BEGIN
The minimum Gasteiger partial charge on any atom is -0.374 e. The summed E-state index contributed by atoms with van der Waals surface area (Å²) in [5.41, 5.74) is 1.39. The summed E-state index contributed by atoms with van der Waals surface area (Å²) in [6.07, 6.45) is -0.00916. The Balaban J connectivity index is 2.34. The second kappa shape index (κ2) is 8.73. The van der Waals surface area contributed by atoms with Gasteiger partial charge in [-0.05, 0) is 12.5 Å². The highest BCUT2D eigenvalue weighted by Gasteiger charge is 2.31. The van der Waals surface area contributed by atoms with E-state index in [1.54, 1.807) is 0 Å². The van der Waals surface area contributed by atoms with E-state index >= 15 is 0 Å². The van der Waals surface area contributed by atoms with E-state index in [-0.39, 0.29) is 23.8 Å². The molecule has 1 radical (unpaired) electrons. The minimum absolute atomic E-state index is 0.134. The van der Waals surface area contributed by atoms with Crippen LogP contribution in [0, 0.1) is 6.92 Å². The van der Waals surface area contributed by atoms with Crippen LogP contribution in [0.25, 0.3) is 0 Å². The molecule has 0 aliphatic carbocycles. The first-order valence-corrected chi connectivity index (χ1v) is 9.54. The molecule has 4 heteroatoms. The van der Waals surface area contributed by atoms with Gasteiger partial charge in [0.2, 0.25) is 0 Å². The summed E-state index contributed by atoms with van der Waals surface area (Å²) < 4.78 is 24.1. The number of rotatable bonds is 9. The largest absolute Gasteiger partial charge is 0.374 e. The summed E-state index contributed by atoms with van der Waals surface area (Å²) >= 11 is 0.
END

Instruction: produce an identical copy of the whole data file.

The minimum Gasteiger partial charge on any atom is -0.374 e. The summed E-state index contributed by atoms with van der Waals surface area (Å²) in [5.41, 5.74) is 1.39. The summed E-state index contributed by atoms with van der Waals surface area (Å²) in [6.07, 6.45) is -0.00916. The Balaban J connectivity index is 2.34. The second kappa shape index (κ2) is 8.73. The van der Waals surface area contributed by atoms with Gasteiger partial charge in [-0.05, 0) is 12.5 Å². The highest BCUT2D eigenvalue weighted by Gasteiger charge is 2.31. The van der Waals surface area contributed by atoms with E-state index in [1.54, 1.807) is 0 Å². The van der Waals surface area contributed by atoms with E-state index >= 15 is 0 Å². The van der Waals surface area contributed by atoms with E-state index in [-0.39, 0.29) is 23.8 Å². The molecule has 1 radical (unpaired) electrons. The minimum absolute atomic E-state index is 0.134. The van der Waals surface area contributed by atoms with Crippen LogP contribution in [0, 0.1) is 6.92 Å². The van der Waals surface area contributed by atoms with Crippen LogP contribution in [0.25, 0.3) is 0 Å². The molecule has 0 aliphatic carbocycles. The first-order valence-corrected chi connectivity index (χ1v) is 9.54. The molecule has 4 heteroatoms. The van der Waals surface area contributed by atoms with Gasteiger partial charge in [0.2, 0.25) is 0 Å². The summed E-state index contributed by atoms with van der Waals surface area (Å²) < 4.78 is 24.1. The number of rotatable bonds is 9. The largest absolute Gasteiger partial charge is 0.374 e. The summed E-state index contributed by atoms with van der Waals surface area (Å²) >= 11 is 0.